Tuesday, April 1, 2008

Inspiration in Children’s Art, by illustrator Frank Dormer

I am a voracious lurker.

Actually my grandfather’s last name was Lurker, but that’s beside the point.

I look forward to finding new art to look at. Not so much to steal as to feed the artistic appetite.

I get hungry about once a month.

When that happens my wife takes the kids to a ball game, or to view chest x-rays at the local hospital. They’ll do anything to get away from the Hungry Artist.

Recently I have been able to limit my travels. And this is where my confession comes in.

I like to visit the hospital and view chest x-rays too.

Only kidding.

Ok, here it is.

I am not just an illustrator. I am also an art teacher.

There, I’ve said it. Whew. I feel better already.

Not only that, but I’ve been seen joyously exclaiming my love for my students art. It inspires me after I’ve seen the original Monet’s far too long, and have seen Van Gogh on everything from coffee cups to polish sausage casings.

Children’s art is simple, uncluttered, and all about them. How can you not love it? In their art one can find out many things about how they feel about someone, what is important to them. It’s all there.

Now, I will admit that it can take some information to decipher these 2-dimensional jewels. But who hasn’t looked at a Jackson Pollock and wondered if it’s real art, or his breakfast on that canvas? It’s the same for children’s art, too.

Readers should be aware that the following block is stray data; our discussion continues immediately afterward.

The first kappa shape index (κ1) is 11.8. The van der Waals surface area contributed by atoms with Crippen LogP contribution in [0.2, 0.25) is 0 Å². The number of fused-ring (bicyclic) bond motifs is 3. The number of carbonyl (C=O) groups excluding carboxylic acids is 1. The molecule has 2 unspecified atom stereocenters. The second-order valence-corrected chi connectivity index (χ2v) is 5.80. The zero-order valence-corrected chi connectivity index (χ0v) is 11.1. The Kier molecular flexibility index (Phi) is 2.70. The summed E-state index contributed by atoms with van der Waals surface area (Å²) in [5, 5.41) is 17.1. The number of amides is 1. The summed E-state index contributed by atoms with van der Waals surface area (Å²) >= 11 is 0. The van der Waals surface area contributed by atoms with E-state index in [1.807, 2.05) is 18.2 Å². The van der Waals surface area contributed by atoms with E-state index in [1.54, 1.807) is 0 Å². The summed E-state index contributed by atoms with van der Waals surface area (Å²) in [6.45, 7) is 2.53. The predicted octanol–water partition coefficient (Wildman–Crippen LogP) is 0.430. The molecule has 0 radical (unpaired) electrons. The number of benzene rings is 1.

Children see the world in simple terms. And here is where I will put down my dusty soapbox, and stand on it in my fuzzy slippers and hold my coffee cup, ready to overpower you with my feelings.

If you like, go find a hospital and look at some x-rays. I won’t be insulted.

If you are still reading this, I’ll make it simple.

And in case you are in doubt about my sanity, I am a certified teacher, and have been teaching, or faking it well, for over 15 years. I have a Masters in Education and been known to have beginning teachers actually visit my classroom.

Ok, here it is, that thing I wanted to tell you.

While I am standing on my soapbox.

Children’s art reflects pure lines and shapes. The beginning elements of art. The First thing any art maker does after placing pencil on paper. It also reflects pure emotion.

No subtlety, no layers to hide things in.

I have been known to try and emulate it. I fall far short, as my art education fights with the inner child in me. But I get the child out most times these days.

So leave the hospital X-ray room, wander out of the museums of artistic perfection, and go over to the local school art show. Visit with the art teacher, and gaze in wonderment at what these miniature people can do when given the power.

You can visit my students’ work. It is much more interesting than mine, I assure you.

Their work can be viewed at: www.slineyart.blogspot.com

If after all this you still have an interest in what I do for books, you may visit me at: frankwdormer dot com.

I promise I won’t bite.

You’ll notice I haven’t gotten off my soapbox, though.

Posted by Frank Dormer, illustrator of Aggie and Ben and Not So Tall for Six and the upcoming Good Dog, Aggie.

No comments: